In the next instalment of our Q&A series, the Scottish FA’s Chief Medical Consultant, Dr John MacLean, discusses his involvement in the COVID-19 Joint Response Group, and how the Hampden Sports Clinic are working with PFA Scotland to offer support to players struggling with mental health during the Scottish football shutdown.

1. Dr MacLean, can you outline the role you are playing in the daily Joint response Group meetings and explain how you keep Scottish football informed of the government’s evolving medical advice through the pandemic?

My role initially was to keep the group informed of the most up to date information from a medical perspective to allow the group to plan for the implications that this would have on playing football in Scotland. The information was gathered from speaking to medical colleagues in Scotland, and the rest of the UK, as well as contacts within UEFA and the World Health Organisation, particularly through their weekly webinars.

In addition, I give a daily summary of the medical aspects of the information from Scottish and UK Governments. This information has helped to guide the group in making decisions around the likely timescales and issues around a resumption of training and playing matches in Scotland, both at professional and recreational level.

More recently, the group has focused on what is required to start playing football in Scotland. In addition to following Government regulations, it is important to look at the hurdles and issues which need to be resolved. I will chair the medical group with experienced colleagues from both football and health.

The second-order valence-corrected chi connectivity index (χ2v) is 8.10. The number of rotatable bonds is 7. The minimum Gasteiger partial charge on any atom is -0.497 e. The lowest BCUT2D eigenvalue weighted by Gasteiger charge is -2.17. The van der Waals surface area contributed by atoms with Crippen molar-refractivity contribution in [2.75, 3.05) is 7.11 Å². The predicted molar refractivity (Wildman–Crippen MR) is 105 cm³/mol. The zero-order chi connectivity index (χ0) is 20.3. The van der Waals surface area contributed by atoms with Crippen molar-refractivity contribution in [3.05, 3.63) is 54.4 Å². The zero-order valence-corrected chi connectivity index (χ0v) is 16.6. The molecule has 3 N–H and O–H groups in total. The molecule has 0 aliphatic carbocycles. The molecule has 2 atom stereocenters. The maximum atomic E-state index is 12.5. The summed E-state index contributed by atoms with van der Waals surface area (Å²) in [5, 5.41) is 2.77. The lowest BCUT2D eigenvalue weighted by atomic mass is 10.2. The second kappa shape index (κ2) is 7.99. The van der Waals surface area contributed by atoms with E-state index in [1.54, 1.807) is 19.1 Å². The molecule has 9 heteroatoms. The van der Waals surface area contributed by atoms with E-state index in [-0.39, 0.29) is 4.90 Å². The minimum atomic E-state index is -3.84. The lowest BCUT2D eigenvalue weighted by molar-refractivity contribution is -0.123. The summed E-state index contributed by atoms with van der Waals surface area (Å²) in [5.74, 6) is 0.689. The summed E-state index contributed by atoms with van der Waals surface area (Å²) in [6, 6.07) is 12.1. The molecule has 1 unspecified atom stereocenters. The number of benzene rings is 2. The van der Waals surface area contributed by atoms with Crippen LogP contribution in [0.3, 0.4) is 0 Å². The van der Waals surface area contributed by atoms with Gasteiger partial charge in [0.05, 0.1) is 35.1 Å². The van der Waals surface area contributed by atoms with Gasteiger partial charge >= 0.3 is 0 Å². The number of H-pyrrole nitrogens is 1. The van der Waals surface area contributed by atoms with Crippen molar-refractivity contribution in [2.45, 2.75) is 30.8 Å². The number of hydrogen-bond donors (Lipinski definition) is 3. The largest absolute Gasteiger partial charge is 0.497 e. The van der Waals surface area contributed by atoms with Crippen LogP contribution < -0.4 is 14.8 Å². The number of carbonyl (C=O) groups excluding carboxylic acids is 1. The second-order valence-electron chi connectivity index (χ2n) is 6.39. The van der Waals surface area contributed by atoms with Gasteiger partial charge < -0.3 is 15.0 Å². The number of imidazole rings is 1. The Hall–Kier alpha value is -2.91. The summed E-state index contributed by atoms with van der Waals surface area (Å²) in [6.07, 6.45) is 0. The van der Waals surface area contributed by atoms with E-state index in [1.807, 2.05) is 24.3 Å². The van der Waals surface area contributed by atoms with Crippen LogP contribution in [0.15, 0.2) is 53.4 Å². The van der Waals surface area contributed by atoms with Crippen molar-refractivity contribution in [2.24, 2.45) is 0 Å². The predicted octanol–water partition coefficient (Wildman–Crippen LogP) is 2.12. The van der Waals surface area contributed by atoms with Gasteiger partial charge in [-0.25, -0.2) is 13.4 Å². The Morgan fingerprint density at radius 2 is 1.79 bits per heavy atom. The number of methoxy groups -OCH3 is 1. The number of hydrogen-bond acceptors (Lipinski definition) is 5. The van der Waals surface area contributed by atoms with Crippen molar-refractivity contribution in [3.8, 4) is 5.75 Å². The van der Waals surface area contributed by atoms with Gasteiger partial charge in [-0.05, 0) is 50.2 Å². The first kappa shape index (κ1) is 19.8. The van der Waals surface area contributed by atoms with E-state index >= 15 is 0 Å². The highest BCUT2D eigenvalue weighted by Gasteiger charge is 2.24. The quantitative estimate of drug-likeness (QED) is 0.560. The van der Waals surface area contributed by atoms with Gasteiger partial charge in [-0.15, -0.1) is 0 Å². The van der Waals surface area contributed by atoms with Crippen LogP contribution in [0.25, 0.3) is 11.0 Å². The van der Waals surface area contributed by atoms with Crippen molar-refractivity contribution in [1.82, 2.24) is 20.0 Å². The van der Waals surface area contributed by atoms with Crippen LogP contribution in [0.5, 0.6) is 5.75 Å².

2. The government advice has been clear but what additional considerations need to be applied to professional footballers – and athletes in general – when we talk about resuming football?

The safety of players, staff and supporters is paramount in everything we discuss. From a medical perspective, we will look at the issues in the journey back to training and eventual matches. Our remit will look at the practical aspects of returning to training as a squad, such as maintaining social distancing, personal hygiene, ensuring the safety of club environments such as the gym, medical areas and changing rooms. We will discuss the practicalities of testing, protocols for unwell players and staff, as well as using facilities shared with other groups.

When you list all the different aspects, it’s quite a task but we have a group motivated to find solutions and take advice from others around the UK and the world, in both football and other sports. Shared knowledge is key and leads to better solutions.

Another important aspect is the management of athletes who have had COVID-19. Evidence is emerging of the potential heart and lung complications of the illness so evidence based rehabilitation protocols and screening for complications have already begun with, as always, athlete safety paramount.

3. Mental Health must be a major consideration at a time like this - can you explain the role of Support Within Sport and the work undertaken with the help of PFA Scotland?